That’s why I started producing my own work. There’s no point in waiting around for someone else when you know you can do it. So I worked with a few other people I trust and it’s a lot of fun. It’s also very hard to have to do every part of the production, but it forces you to be creative in ways you didn’t expect. For instance, I got out the sewing machine to make costumes I couldn’t find anywhere else. Being able to create your own work is the best way, because you don’t have to try to find a script you like and compete against a lot of others to get the chance.

    • Stephanie Palmer

      So glad to hear it, Doug. Creating your own work is valuable for so many reasons. Kudos to you for making it happen.

  22. Lies Most Frequently Told | AnimationChick

    […] this blog, The Lie Most Frequently Told in Hollywood, and it really got me thinking. It’s a reminder that if someone likes your work, they will […]

  23. Lisa Bolekaja

    Thanks Stephanie! You always cut to the quick!

  24. Julie Dole (@JewelDole)

    Great info. And boy, does this remind me of dating!

    (If they don’t pursue you, they’re just not that into you!)

    😉

  25. Barri Evins

    A fantastic column! I’ve long quoted the saying, “In Hollywood, a ‘yes’ is a ‘maybe,’ a ‘maybe’ is a ‘no’ and a ‘no’ is an insult.” This explanation is terrific at helping writers understand what that means. Enlightening!

  26. Tyler

    Hi Stephene! My name’s Tyler and I’m a high school freshman and am looking to be a puppeteer someday with my own original content. I read your blog religiously and appreciate your support for creative people everywhere trying to get somewhere in show business. I was just wondering if you could recommend some comedy writing books or sites in order to help me strengthen my abilities as a writer. Thanks for all you’re doing and helpful article, by the way.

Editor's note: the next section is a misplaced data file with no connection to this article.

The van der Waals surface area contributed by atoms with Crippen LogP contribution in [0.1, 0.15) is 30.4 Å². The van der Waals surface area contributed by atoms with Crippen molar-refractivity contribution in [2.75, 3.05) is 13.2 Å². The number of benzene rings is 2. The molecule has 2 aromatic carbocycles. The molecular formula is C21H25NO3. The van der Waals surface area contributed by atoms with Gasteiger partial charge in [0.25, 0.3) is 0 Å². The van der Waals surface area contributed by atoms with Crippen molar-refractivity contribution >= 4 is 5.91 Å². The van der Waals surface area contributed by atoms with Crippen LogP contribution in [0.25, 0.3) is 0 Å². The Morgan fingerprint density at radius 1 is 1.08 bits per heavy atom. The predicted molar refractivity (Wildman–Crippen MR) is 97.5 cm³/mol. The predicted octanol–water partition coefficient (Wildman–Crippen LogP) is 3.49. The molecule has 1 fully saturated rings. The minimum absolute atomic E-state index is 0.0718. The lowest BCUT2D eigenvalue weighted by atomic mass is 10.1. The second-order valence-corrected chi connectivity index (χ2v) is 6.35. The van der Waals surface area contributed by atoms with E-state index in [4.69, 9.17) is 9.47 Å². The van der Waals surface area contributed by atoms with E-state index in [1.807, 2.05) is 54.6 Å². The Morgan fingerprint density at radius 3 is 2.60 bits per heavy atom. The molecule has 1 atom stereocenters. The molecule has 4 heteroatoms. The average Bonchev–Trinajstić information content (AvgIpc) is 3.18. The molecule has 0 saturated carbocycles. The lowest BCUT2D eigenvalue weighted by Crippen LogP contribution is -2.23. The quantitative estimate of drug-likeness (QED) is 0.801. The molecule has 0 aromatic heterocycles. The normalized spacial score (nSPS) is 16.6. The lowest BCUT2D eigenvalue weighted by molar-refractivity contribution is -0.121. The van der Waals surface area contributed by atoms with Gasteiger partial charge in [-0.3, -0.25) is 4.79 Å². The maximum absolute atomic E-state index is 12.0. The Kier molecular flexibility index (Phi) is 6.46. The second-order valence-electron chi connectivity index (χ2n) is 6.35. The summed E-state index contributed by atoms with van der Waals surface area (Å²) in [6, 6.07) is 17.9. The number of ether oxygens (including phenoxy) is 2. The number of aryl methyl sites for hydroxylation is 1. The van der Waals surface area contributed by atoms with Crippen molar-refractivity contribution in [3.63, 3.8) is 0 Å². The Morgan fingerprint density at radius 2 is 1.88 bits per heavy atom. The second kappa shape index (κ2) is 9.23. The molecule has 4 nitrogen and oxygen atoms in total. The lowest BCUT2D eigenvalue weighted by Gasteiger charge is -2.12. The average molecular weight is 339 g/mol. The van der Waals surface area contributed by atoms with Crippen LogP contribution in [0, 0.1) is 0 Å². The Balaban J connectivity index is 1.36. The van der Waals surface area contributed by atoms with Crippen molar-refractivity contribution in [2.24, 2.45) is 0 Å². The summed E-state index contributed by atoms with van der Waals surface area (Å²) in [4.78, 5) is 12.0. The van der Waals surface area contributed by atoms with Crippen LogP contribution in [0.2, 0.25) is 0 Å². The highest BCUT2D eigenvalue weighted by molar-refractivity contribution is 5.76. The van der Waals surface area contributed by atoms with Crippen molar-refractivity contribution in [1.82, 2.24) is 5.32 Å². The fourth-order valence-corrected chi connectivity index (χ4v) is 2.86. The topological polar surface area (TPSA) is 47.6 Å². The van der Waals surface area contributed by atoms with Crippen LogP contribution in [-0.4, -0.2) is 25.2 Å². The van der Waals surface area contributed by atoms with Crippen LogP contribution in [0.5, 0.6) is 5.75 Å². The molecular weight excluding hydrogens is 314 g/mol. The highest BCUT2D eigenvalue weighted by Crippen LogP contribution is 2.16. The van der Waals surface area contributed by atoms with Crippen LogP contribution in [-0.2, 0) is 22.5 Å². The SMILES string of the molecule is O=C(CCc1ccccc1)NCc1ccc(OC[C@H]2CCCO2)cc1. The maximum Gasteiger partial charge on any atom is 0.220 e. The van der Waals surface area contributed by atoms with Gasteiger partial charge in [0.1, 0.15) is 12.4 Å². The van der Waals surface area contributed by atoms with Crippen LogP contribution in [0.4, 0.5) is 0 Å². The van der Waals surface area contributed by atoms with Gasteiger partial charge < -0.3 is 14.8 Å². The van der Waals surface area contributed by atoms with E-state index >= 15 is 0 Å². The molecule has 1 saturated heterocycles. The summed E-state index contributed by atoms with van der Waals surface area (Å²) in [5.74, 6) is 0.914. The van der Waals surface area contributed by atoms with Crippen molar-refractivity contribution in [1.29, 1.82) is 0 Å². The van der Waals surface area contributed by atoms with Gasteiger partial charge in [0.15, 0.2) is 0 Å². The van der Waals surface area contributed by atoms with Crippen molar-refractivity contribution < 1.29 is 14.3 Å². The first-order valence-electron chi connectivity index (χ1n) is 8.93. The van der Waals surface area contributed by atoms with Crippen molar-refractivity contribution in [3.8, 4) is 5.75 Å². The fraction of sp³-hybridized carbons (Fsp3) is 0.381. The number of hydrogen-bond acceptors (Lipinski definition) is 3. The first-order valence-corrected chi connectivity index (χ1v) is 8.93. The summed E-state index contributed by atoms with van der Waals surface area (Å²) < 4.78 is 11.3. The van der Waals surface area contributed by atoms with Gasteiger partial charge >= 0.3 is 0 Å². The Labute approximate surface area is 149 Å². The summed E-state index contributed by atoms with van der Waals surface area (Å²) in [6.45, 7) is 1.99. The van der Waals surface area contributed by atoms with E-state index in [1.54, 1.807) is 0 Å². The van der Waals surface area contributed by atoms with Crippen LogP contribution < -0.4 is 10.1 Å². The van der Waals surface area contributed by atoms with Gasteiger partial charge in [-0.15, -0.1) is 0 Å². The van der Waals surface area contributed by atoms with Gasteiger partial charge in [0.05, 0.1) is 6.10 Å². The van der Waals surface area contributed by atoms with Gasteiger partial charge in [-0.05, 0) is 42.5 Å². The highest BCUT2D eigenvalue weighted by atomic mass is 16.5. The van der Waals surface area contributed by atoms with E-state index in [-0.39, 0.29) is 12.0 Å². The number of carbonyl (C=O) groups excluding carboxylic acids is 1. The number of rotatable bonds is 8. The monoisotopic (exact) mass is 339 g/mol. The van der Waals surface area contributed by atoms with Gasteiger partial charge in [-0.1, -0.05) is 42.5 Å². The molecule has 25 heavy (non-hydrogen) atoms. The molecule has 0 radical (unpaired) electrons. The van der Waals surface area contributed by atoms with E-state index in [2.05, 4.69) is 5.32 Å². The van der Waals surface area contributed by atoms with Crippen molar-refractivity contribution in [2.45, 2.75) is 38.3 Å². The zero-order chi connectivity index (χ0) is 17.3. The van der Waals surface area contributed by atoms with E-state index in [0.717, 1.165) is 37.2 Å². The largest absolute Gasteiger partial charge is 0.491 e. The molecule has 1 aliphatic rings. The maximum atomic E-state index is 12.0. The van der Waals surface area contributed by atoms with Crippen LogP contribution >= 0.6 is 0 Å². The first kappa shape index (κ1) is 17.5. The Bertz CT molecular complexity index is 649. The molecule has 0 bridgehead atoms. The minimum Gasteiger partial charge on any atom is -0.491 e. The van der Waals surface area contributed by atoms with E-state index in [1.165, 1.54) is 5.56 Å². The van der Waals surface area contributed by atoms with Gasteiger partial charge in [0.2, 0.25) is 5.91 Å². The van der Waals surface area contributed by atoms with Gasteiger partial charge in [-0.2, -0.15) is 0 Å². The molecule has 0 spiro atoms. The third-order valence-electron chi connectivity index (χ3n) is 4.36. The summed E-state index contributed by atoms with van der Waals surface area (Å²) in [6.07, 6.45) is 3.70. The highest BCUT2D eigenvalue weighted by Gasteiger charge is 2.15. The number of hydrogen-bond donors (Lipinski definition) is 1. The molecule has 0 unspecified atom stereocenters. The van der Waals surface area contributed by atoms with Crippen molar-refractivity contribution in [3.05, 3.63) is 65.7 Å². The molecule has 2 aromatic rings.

Much appreciated,
    Tyler.

    • Stephanie Palmer

      Hi Tyler,

      I recommend:

      -The Comedy Bible, by Judy Carter
      -Comedy Writing Step-by-Step, by Gene Perret

      Keep in touch.

      Best,
      Stephanie

  27. Taruhan Bola

    Nice post. I learn something new and challenging on sites I stumbleupon on a daily
    basis. It’s always helpful to read content from other writers and practice a little something from other sites.

  28. Charles H. Green

    Well seen and well said. Still, reading the depth and breadth of the interpretation required to parse the real meanings made me see quite another aspect of this.

    What a huge amount of wasted energy to be able to say yes, no and maybe!

    Nothing you said is wrong, on the contrary, it’s all right, very right. But if everyone who read this resolved NOT to engage in the kind of obfuscatory language-cloud system that is described here, the world would be a better place.

    Learn the ropes, for sure. But don’t add to the problem by forcing it on other people. Instead, learn to speak the truth – intentionally, with great care and empathy, directly, positively, and honestly. The truth is good stuff; don’t cheat the people you talk to out of the good stuff. Don’t make them wade through the crap like you had to.